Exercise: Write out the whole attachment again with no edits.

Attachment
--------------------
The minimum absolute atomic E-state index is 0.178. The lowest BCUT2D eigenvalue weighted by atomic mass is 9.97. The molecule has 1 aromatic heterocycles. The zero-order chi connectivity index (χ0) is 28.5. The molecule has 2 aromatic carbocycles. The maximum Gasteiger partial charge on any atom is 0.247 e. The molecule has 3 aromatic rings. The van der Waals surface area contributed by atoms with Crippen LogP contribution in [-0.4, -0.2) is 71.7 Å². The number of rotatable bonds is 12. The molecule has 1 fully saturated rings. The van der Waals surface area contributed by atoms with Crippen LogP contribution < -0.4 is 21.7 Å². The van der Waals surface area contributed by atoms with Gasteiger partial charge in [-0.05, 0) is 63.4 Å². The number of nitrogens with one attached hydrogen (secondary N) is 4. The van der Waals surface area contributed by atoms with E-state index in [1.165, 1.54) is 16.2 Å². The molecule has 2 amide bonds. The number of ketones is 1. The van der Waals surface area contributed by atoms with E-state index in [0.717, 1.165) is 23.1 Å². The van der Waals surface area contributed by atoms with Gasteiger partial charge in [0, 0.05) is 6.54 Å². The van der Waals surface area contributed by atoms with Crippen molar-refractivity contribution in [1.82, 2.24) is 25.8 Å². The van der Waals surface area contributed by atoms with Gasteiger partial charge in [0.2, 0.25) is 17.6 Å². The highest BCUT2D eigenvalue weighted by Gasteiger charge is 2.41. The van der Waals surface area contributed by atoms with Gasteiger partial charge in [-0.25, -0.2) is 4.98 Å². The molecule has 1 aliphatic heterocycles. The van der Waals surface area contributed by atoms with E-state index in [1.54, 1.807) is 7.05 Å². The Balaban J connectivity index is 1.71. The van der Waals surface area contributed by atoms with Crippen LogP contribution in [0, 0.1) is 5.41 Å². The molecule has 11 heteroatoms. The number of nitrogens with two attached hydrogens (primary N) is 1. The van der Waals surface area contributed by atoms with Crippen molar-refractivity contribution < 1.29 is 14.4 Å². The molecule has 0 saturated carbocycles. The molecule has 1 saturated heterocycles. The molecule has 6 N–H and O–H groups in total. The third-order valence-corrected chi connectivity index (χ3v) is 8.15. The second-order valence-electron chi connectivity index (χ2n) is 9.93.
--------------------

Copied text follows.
The minimum absolute atomic E-state index is 0.178. The lowest BCUT2D eigenvalue weighted by atomic mass is 9.97. The molecule has 1 aromatic heterocycles. The zero-order chi connectivity index (χ0) is 28.5. The molecule has 2 aromatic carbocycles. The maximum Gasteiger partial charge on any atom is 0.247 e. The molecule has 3 aromatic rings. The van der Waals surface area contributed by atoms with Crippen LogP contribution in [-0.4, -0.2) is 71.7 Å². The number of rotatable bonds is 12. The molecule has 1 fully saturated rings. The van der Waals surface area contributed by atoms with Crippen LogP contribution < -0.4 is 21.7 Å². The van der Waals surface area contributed by atoms with Gasteiger partial charge in [-0.05, 0) is 63.4 Å². The number of nitrogens with one attached hydrogen (secondary N) is 4. The van der Waals surface area contributed by atoms with E-state index in [1.165, 1.54) is 16.2 Å². The molecule has 2 amide bonds. The number of ketones is 1. The van der Waals surface area contributed by atoms with E-state index in [0.717, 1.165) is 23.1 Å². The van der Waals surface area contributed by atoms with Gasteiger partial charge in [0, 0.05) is 6.54 Å². The van der Waals surface area contributed by atoms with Crippen molar-refractivity contribution in [1.82, 2.24) is 25.8 Å². The van der Waals surface area contributed by atoms with Gasteiger partial charge in [0.2, 0.25) is 17.6 Å². The highest BCUT2D eigenvalue weighted by Gasteiger charge is 2.41. The van der Waals surface area contributed by atoms with Gasteiger partial charge in [-0.25, -0.2) is 4.98 Å². The molecule has 1 aliphatic heterocycles. The van der Waals surface area contributed by atoms with E-state index in [1.54, 1.807) is 7.05 Å². The Balaban J connectivity index is 1.71. The van der Waals surface area contributed by atoms with Crippen LogP contribution in [0, 0.1) is 5.41 Å². The molecule has 11 heteroatoms. The number of nitrogens with two attached hydrogens (primary N) is 1. The van der Waals surface area contributed by atoms with Crippen molar-refractivity contribution < 1.29 is 14.4 Å². The molecule has 0 saturated carbocycles. The molecule has 1 saturated heterocycles. The molecule has 6 N–H and O–H groups in total. The third-order valence-corrected chi connectivity index (χ3v) is 8.15. The second-order valence-electron chi connectivity index (χ2n) is 9.93.